White hydrogen – Setting Up a Recycled Polyester Manufacturing Plant: Project Report 2023 18-11-2023
SK Geo Centric Breaks Ground on Ulsan Recycling Facility
The $1.4 billion facility is expected to be capable of processing 320,000 metric tons of waste plastic per year.
SK Geo Centric held a groundbreaking ceremony on Wednesday, Nov. 15, for the Ulsan Advanced Recycling Cluster (ARC), a waste recycling complex.
The site represents a total projected investment of KRW 1.8 trillion ($1.4 billion USD) and will cover 60 acres. The Ulsan ARC is scheduled to be completed by the end of 2025.
SK Geo Centric is partnering with Plastic Energy, Purecycle Technologies and Loop Industries to apply three recycling technologies in one site: pyrolysis, polypropylene (PP) extraction and depolymerization. White hydrogen
“The ability to create a closed-loop recycling system for apparel companies using the Infinite Loop technology will play a significant role in our Asian JV with SKGC as we work to reinvent the supply chain for textile manufacturing in Asia,” says Daniel Solomita, Loop Industries CEO.
When the facility is operational, it is expected to have an annual capacity to reprocess 320,000 metric tons (over 700 million lbs) of plastic waste.
Operating at full capacity, this will enable processing 9% of waste plastic incinerated or buried each year in South Korea and 60% of the nation’s annual consumption of PET water bottles and plastic cups.
SK Geo Centric’s Ulsan ARC project is designed to serve as a model for future projects, with discussions already underway for building additional plants in France, Belgium and China. White hydrogen
The Ulsan site will be able to create raw plastic materials from a wide range of discarded plastics, such as takeout containers, bottles, automotive parts and certain plastic-based textiles.
It will be able to turn some plastics, such as vinyl and other composite plastics, into chemical materials that can be used as a substitute for crude oil.
Carbios’ PET Biorecycling Plant, Longlaville, France
Carbios is developing the world’s first PET biorecycling plant in Longlaville, France.
Carbios, a biotech company based in France, is developing a polyethylene terephthalate (PET) biorecycling plant in Longlaville, France. It is expected to be the first of its kind in the world.
The new facility is being developed in a joint venture (JV) with Indorama Ventures, a producer of recycled PET for beverage bottles. The JV is expected to invest €230m ($242.9m) in the facility. White hydrogen
The construction is scheduled to begin by the end of 2023, with commissioning targeted for 2025. The project is expected to create approximately 150 direct and indirect full-time jobs.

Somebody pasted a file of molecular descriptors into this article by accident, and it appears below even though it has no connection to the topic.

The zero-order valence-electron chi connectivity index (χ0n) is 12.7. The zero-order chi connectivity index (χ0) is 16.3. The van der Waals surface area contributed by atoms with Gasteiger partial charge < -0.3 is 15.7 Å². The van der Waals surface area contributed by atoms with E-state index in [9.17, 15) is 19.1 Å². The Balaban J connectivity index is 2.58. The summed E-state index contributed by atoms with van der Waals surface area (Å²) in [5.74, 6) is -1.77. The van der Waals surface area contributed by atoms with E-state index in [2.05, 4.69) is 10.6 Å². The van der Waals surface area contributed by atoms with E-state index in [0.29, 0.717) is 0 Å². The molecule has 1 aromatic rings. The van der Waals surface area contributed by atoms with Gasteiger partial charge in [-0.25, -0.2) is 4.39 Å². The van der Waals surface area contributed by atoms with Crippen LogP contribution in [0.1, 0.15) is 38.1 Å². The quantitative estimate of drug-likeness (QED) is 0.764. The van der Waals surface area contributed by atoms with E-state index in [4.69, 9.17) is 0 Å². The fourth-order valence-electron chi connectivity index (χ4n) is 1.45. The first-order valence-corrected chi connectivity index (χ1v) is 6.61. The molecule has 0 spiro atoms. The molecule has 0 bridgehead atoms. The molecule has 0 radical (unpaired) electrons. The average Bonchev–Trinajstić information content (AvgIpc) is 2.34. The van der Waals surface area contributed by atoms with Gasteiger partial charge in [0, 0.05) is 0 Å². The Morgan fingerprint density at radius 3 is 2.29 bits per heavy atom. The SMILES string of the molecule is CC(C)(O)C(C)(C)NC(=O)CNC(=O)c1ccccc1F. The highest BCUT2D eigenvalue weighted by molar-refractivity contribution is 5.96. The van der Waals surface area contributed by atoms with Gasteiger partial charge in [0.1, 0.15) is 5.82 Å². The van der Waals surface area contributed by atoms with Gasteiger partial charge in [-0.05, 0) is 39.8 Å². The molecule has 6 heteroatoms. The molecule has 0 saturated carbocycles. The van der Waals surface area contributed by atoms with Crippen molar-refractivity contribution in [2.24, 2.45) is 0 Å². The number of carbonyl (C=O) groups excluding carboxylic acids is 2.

The new facility is part of Indorama’s Vision 2030, which is aimed at achieving a recycling capacity of 50 billion PET bottles a year by 2025 and 100 billion bottles a year by 2030. Indorama plans to expand the technology to other PET plants based on the performance of the new facility.
Carbios’ PET biorecycling plant location
The PET biorecycling plant will be built on a 13.7ha site within Indorama’s PET production site located in Longlaville, Meurthe-et-Moselle, France. The site has space to double its capacity in the future. White hydrogen
The plant’s location near the borders of Belgium, Germany and Luxembourg provides access to nearby waste supply.
Carbios and Indorama announced plans to develop the facility in February 2022. The two companies signed a non-binding memorandum of understanding (MoU) in June 2023 for the project.
Indorama will ensure 100% output repolymerisation and both partners will be responsible for securing feedstock supply under the MoU.
Carbios filed for the permitting process of the new plant in December 2022. The environmental operating permit was issued in September 2023, while the building permits were granted in October 2023.
Carbios’ PET biorecycling plant details
Carbios’ PET biorecycling plant will provide an industrial-scale enzymatic recycling solution for PET waste. White hydrogen
The plant will have a processing capacity of 50,000t of post-consumer PET waste a year, including non-recyclable mechanical waste equivalent to two billion coloured PET bottles or 2.5 billion PET food trays.
The initial supply for the plant will be sourced by a consortium comprising Carbios, Wellman, a subsidiary of Indorama Ventures and Valorplast, as part of a tender issued by CITEO. Valorplast is a recycling services provider, while CITEO is a not-for-profit organisation focused on reducing the environmental impact of packaging.
The consortium will handle 30% of the tonnage of multilayer food trays proposed by CITEO, a portion of which will be supplied to the new plant in 2025.
Carbios’ enzymatic recycling process details White hydrogen
Carbios’ C-ZYME™ is a first-of-its-kind enzyme-based biological process that converts PET plastic and textile waste into its core monomers, which are then purified to enable repolymerisation into a PET of similar quality to that of one manufactured from virgin material.
The solvent-free process overcomes the limits of existing thermomechanical recycling processes that can only recycle clear plastic in a closed loop with some loss in quality. The technology enables all types of PET waste to be recycled, allowing for the manufacture of 100% recycled and infinitely recyclable PET products. White hydrogen
The Power and Traceable Proof Behind Lenzing’s Fiber Brands
Now more than ever, companies need to know where their fibers come from. Being able to pinpoint a material’s origin not only helps to provide more specific sustainability progress, benchmarking and reporting, but it also enables brands to make supported, substantiated claims about their products’ impact.